Late one afternoon in early June, a chain-smoking, dark-haired man in his mid-forties idly watched an Austin convenience store cashier violate the law. Not until the man got home did he discover that the cashier had illegally charged him sales tax on his sack of groceries—on the milk, onions, and bread; on every single item, in fact, all of which happened to be exempt under the Texas sales tax law.
It was not the los of the 25 cents that chagrined him; it was the firm suspicion that the store had a deliberate policy of tacking a phony “tax” onto every ticket, unless challenged by the customer. He suspected that, by his absentmindedness, he’d fallen victim to one of the countless petty sales tax rip-offs the State Comptroller has been trying to stamp out. He resolved to do something about it on his next visit. And that’s bad news for the store. Because the customer’s name was Bob Bullock, and he is the Comptroller.
The sales tax is Texas’ most prolific source of government revenue; 38 percent ($1.3 billion) of last year’s state tax collections were derived from what the law books officially call the “Limited Sales, Excise, and Use Tax.” The closest contender—oil and natural gas production taxes—brought in almost exactly half as much ($664 million), and the principal “business tax—corporation franchise taxes-was far down the list with just $167 million.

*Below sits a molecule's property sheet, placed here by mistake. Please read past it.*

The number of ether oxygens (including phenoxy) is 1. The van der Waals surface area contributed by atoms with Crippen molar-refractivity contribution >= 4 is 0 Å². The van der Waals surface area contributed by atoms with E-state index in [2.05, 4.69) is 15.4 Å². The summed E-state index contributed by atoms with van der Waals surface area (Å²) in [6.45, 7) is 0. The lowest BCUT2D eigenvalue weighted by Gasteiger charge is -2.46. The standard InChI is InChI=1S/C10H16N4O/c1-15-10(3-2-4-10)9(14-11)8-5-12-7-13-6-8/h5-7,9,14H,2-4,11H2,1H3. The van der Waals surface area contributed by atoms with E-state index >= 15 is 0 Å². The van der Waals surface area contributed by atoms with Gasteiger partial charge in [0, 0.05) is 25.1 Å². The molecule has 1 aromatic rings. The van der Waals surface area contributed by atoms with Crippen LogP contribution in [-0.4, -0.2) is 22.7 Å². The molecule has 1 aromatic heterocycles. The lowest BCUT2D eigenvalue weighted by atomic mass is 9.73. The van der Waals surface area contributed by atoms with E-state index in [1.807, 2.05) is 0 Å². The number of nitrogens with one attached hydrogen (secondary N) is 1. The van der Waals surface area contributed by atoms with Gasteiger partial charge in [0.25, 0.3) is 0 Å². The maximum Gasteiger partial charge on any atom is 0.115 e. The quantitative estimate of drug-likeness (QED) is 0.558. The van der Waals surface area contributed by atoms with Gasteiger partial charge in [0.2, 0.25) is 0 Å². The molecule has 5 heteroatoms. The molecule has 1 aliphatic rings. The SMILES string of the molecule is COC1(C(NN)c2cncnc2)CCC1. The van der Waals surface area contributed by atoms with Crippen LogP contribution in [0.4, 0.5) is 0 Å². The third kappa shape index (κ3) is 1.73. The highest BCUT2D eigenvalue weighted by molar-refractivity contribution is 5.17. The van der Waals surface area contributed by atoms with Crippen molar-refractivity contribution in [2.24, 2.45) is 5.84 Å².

If the adjective “limited” sounds like wishful thinking to describe a levy that seems to sprout like a weed at the foot of practically every sales receipt, keep in mind that the sales tax statute is an intricate tangle of exemptions. These are at best chaotic, often whimsical, at worst nonsensical—nothing so simple and clear-cut as the popular labels of “food” and “drugs” would make them appear. For the average Texan, the sales tax is the sole everyday rendezvous with the tax collector; and, because of its exemptions, it is also the tax you are most likely to overpay.
That danger has worsened lately—an unintended side effect of Comptroller Bullock’s energetic campaign to crack down on retail stores that charge the tax to their customers and then fail to pass the money along to the state treasury. When the colorful Bullock—who has had several previous incarnations in Texas politics, including four years as a state legislator, five as a savvy, freewheeling lobbyist, one as an assistant attorney general in charge of antitrust, and three more as Governor Preston Smith’s controversial secretary of state—arrived at the Comptroller’s office